Crowd sourcing

Station Location

Credit: New York Times New York City’s Department of Transportation (DOT) has been working for years to bring a bicycle share program to the city.  Two weeks ago, they announced they had chosen Alta Bicycle Share (of Boston’s Hubway and Washington, DC’s Capital Bike Share, among others) to implement the system in NYC.

While Alta announced that they would be placing stations in Manhattan south of 79th Street and in some parts of Brooklyn, the DOT is also moving forward with a campaign to gather station location suggestions from the citizens at large. As you may be able to see from the map, stations suggestions are pretty much evenly distributed throughout Manhattan and most of Brooklyn, and even some as far away as JFK airport.

What this means to me is that this citizen engagement request may not be effective for station location, which has been done previously with fairly technical analyses, but that it could be effective at raising citizens awareness of the new program, building momentum and expectation before the launch.  Ultimately, this may be a better determinant of its success that particular station locations anyway.

­- Terra Curtis

 

Good Karma? GoodZuma

This weekend, I ran into a designer friend who told me about his recent web design project: GoodZuma.  GoodZuma, still in the early stages, seeks to provide a platform with which to crowd-source innovative solutions to organizations facing a wide range of nagging problems.  They’re focusing on social, environmental, educational, and health-related issues. How does it work?  An organization posts its “Challenge” on the GoodZuma site.  The organization incentivises users to suggest solutions by offering “Rewards” – e.g. academic credit, cash, a paid fellowship or even job opportunities.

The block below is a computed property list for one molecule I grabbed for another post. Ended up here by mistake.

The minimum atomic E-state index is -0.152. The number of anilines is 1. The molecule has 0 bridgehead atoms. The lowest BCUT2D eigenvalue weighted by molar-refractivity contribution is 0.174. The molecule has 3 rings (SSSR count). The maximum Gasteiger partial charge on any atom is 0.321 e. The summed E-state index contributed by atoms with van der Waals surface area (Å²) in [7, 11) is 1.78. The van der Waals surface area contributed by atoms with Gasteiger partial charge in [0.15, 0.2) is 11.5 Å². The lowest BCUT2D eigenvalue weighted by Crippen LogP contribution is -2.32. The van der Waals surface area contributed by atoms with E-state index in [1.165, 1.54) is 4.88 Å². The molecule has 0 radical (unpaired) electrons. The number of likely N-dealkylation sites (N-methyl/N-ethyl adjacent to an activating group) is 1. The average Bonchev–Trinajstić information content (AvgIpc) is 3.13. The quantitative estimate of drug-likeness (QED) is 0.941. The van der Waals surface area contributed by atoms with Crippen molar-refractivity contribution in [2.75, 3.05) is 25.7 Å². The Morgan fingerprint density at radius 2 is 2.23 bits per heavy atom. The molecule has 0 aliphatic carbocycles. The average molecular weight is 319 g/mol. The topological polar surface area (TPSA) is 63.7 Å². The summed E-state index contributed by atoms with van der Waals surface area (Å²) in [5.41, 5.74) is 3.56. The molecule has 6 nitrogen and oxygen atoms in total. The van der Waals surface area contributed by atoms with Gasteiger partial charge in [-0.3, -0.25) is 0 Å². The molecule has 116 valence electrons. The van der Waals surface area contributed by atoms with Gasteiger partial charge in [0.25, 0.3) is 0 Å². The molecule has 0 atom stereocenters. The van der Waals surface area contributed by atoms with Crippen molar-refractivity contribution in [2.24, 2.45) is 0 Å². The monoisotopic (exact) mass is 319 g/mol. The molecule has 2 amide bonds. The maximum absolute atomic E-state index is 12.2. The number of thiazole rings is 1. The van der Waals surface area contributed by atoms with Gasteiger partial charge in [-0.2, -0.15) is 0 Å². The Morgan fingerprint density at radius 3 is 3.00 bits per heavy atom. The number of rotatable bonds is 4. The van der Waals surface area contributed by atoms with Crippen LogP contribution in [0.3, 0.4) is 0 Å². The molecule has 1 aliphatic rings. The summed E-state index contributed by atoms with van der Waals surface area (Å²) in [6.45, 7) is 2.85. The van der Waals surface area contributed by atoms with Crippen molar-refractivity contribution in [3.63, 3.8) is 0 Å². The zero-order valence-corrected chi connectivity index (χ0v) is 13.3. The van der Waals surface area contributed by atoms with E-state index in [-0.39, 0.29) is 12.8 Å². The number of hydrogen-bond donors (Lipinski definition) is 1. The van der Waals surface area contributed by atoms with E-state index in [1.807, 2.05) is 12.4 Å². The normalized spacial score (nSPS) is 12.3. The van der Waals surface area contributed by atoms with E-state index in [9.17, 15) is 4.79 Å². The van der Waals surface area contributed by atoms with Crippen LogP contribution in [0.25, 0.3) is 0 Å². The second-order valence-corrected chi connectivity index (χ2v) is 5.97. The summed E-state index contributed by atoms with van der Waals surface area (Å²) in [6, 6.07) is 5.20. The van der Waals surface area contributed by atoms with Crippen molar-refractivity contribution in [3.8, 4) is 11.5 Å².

The concerned “crowd” of users is then encouraged to come up with a “Pitch” – a potential solution to the problem – or to simply critique or add on to others’ solutions.  So far, GoodZuma is working with a few organizations including We Can End This (searching for help ending hunger in U.S cities, offering a $1,000 reward) and the Rainforest Alliance (creating an educational and outreach campaign, offering a $1,500 stipend and fellowship).